Targeting for male medical circumcision: profiles from two South African cities

SOURCE: AIDS Care
OUTPUT TYPE: Journal Article
PUBLICATION YEAR: 2020
TITLE AUTHOR(S): L.Marais, Y.Toefy, S.Thompsen, V.Diwan, D.Skinner, N.Mofolo, M.Lenka, J.Cloete
KEYWORDS: HIV/AIDS, MALE CIRCUMCISION, SUB-SAHARAN CULTURE, VOLUNTARY MEDICAL MALE CIRCUMCISION (VMMC)
DEPARTMENT: Human and Social Capabilities (HSC)
Print: HSRC Library: shelf number 11199

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Abstract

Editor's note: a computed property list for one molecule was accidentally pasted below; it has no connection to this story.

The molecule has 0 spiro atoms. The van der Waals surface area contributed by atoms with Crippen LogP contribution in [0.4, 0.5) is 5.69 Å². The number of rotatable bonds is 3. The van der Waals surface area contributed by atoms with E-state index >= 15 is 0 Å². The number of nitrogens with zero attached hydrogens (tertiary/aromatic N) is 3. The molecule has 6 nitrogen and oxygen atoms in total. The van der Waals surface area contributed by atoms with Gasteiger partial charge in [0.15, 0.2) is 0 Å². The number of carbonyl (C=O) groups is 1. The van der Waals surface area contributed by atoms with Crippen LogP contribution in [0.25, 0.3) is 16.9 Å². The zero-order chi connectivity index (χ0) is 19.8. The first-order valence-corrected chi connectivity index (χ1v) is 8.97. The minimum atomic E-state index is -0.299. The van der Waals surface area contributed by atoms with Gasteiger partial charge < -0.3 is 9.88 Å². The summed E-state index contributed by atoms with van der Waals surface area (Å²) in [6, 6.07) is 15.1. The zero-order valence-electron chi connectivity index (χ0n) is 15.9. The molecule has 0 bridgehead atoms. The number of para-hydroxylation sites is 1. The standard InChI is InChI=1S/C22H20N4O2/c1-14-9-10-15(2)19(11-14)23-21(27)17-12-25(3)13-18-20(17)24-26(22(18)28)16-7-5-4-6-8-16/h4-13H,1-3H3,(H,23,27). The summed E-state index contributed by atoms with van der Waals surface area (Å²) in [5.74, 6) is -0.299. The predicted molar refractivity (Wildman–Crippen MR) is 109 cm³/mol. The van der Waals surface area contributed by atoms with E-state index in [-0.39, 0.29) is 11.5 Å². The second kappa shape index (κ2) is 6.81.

Male circumcision is considered by some to be an acceptable global approach to reduce HIV infections. Consequently, many governments in sub-Saharan Africa run voluntary male circumcision programmes. South Africa also provides male circumcision for free at state clinics and hospitals. Very little is known about the men who use this service. This study uses data from Cape Town, a sample of 1194 in 2016, and from Mangaung, a sample of 277 in 2017 and 2018, to fill this gap. The study finds that age targeting is inadequate, risk targeting is absent, and religious and cultural factors have a negative effect on the cost-efficiency of the service in the long run.